Men and women gather on a patch of grass where Jacobs, the village chair and Kemboi introduce the project and demonstrate how to read the gauge. People seem curious, but later on the researchers explain that involving them is one of the sticking points of the initiative: people may attend the meetings and show interest, sometimes out of politeness, but when it comes to taking action they often aren’t bothered.
The village women, who would be best placed to take part because they are the ones who collect water and wash clothes by the river on a daily basis, are present at the workshop but sit apart and don’t actively participate, leaving it to the men to approach the trainer and ask questions.
Jacobs explains that the cost of each SMS, 1 Kenyan shilling (US$ 0.01) can put people off. “It seems cheap to us, but if you have 100 shillings in your pocket, it’s a significant amount,” she says.
Perhaps the main factor that fuels people’s skepticism is the lack of a tangible, direct benefit. After the workshop, as we drive back to Kericho, Kemboi explains that “what’s in it for me?” was the main question he was asked during the day.
Grasping the importance of long term planning in the face of climate change is a challenge that crosses continents, and in different ways the whole world still struggles to come to grips with it. But some of the citizens who participate in the pilot group have quickly become enthusiastic champions. I meet them at the station on river Sondu, where a series of three gauges tells the same story: this year water is scarce.
As we speak, women trail through the green patch towards the river to collect water or wash clothes, and further downstream others swim. Teresa Adhiambo, chair of the Water Resource Users association, tells me that the group protects the river by planting indigenous trees to strengthen the river banks. They also raise awareness within the community about the need to avoid toxic discharges, and since the monitoring project started a few months ago, about the importance of keeping an eye on water levels.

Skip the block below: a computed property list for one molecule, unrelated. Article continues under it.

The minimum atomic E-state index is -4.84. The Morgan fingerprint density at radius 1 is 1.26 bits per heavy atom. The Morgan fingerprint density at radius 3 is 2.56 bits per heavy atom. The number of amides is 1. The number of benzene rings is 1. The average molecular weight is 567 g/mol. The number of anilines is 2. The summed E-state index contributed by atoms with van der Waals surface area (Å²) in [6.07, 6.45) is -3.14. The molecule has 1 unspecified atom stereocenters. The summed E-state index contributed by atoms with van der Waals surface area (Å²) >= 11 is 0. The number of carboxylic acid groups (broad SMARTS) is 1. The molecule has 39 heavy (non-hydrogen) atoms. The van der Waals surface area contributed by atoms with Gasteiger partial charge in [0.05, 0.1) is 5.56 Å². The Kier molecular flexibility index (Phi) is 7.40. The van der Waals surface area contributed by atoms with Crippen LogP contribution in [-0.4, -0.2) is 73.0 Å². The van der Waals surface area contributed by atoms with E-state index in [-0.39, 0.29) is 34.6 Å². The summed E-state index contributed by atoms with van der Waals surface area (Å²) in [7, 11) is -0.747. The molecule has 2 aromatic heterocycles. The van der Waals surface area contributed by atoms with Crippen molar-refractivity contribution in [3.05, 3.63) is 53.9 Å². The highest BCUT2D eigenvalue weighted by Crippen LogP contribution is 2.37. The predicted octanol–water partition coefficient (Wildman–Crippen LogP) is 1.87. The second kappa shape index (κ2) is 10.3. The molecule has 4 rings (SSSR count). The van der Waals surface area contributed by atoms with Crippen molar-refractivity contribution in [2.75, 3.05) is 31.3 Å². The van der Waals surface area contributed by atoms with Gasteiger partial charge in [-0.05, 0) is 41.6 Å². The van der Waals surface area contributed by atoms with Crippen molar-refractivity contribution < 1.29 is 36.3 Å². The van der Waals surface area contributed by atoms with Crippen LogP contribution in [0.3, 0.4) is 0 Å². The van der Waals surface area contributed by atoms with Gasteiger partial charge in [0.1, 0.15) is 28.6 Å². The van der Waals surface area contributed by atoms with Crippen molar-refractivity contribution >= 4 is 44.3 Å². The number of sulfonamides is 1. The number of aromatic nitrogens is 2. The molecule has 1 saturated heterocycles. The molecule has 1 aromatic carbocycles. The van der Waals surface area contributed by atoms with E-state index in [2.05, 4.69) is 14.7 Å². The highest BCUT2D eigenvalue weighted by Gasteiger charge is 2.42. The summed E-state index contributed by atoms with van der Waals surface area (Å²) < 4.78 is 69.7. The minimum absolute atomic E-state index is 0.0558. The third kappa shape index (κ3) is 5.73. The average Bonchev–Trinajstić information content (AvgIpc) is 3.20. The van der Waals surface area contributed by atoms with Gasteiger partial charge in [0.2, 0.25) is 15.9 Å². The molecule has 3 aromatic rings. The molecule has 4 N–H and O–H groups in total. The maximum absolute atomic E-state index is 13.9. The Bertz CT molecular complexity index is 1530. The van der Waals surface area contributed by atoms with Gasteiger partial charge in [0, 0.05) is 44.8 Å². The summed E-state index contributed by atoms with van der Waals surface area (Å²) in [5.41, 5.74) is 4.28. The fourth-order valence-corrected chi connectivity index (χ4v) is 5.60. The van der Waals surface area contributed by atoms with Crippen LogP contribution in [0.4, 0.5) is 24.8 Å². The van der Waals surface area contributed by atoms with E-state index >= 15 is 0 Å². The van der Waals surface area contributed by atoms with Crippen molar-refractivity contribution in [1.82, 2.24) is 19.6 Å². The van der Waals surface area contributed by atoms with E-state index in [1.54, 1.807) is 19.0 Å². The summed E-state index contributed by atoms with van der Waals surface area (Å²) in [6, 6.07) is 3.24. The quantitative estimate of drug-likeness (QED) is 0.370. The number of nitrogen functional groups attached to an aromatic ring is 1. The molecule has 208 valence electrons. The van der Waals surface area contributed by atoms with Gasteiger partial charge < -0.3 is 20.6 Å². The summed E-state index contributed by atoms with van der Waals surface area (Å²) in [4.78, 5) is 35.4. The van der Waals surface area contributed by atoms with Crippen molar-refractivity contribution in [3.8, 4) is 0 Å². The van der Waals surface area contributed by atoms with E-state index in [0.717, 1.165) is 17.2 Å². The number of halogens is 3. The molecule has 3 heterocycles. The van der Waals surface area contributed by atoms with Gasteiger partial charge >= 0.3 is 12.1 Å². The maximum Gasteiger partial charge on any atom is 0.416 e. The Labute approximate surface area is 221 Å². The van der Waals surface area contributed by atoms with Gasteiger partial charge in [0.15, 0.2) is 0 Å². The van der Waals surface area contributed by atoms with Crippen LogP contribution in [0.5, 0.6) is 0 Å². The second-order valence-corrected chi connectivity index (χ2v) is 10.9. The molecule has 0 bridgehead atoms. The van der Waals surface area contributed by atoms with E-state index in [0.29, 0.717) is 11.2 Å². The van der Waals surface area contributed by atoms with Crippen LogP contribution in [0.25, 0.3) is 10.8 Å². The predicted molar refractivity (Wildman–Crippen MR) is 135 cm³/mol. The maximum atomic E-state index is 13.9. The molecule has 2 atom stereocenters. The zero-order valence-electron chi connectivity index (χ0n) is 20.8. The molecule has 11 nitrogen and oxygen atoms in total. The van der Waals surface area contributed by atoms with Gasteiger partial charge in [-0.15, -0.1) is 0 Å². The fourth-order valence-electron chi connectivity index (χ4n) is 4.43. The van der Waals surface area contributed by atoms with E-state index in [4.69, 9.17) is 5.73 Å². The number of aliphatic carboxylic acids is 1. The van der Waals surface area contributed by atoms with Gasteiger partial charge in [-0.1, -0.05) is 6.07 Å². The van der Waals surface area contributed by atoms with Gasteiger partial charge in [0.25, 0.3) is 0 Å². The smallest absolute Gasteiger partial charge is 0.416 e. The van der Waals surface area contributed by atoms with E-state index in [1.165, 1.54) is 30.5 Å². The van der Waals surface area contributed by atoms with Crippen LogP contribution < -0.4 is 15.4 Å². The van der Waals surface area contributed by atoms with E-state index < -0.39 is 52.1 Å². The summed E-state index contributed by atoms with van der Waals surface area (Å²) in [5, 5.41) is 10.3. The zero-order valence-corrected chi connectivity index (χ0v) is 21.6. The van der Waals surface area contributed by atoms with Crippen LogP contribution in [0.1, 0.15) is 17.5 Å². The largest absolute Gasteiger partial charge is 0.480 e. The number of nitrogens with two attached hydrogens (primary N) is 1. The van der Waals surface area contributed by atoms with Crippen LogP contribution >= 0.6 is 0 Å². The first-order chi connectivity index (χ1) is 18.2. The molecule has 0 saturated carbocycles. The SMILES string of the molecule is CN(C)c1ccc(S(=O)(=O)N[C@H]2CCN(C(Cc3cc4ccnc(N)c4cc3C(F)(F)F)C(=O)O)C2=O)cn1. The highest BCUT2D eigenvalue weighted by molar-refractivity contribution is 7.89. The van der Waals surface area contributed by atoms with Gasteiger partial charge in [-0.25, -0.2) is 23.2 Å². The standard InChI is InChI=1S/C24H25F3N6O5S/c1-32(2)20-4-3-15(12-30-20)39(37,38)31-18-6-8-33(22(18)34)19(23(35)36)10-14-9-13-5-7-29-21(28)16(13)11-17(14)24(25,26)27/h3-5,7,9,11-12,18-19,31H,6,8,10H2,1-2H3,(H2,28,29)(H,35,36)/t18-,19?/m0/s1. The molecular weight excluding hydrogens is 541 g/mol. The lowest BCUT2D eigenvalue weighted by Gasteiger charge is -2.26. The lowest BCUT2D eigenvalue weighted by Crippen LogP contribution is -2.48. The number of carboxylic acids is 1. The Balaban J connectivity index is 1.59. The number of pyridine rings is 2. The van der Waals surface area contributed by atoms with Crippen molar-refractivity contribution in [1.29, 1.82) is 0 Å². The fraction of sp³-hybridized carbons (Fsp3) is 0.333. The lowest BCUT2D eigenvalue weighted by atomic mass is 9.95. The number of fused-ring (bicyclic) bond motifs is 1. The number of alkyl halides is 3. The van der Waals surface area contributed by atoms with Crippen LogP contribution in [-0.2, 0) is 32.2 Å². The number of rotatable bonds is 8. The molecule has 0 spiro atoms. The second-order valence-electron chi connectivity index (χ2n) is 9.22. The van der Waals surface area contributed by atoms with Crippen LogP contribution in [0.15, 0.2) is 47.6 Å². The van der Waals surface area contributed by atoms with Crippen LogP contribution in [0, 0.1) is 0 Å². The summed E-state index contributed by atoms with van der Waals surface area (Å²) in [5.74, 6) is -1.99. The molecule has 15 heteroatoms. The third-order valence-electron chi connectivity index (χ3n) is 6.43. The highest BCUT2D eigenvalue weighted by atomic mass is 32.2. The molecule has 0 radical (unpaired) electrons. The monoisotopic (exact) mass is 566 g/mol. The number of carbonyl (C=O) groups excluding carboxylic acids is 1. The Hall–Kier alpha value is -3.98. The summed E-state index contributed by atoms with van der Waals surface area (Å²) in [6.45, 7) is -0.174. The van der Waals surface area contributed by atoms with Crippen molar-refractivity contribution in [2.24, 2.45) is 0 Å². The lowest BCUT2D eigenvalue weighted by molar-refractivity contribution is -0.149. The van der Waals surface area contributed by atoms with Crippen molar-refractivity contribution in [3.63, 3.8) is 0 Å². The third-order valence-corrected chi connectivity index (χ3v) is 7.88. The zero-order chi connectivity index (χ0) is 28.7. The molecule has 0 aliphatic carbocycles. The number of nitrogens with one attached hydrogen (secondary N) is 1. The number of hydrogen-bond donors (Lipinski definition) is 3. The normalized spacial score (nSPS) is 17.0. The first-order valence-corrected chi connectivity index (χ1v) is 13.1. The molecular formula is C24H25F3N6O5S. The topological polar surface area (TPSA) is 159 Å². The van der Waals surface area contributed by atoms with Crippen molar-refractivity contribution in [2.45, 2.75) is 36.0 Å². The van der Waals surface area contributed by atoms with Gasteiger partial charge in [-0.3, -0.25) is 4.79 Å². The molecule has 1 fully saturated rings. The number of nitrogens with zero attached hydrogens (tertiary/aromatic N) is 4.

“We read the gauges and we send the level measurement via phone,” she tells me. “And right now we hope that these messages will help us.” I ask how these texts are going to make a difference for them.
“Our community is located on the lower catchment, so when there is a lot of rain from the upper catchment our homes get flooded and people have to shelter on higher ground.” she explains. A system that provides timely alerts on flood risk would be invaluable: “For us the [positive] impact [of this initiative] is very tangible.”
Zacchary Samoei, the association’s treasurer, also helps monitor levels at the water station. He tells me that over the past few years many springs that used to feed into the river have dried up, “and the environment is changing in many other ways. The rain is becoming scarcer by the year and water-borne diseases – such as typhoid, amoeba, cholera – are on the rise.”
Samoei confirms that a big part of their work consists of raising awareness of the problem among the public. As many villagers in rural areas do not speak English, they act as mediators passing on the knowledge provided by the researchers. But he also concedes that the association represents a tiny minority. Africans, as he puts it, are not easy to convince if they don’t see a direct, material return. “It takes time,” he says, “and you have to convince people step by step by setting an example and showing the benefits of a new idea or method.”
Citizen science has a long way to go in Kenya. If this pilot takes off, though, it could eventually bypass one of the main hurdles to climate change response in the developing world – the sheer lack of monitoring infrastructure – while helping communities to take control of their future.
Lou Del Bello’s series of reports on Africa and climate change is funded by CDKN.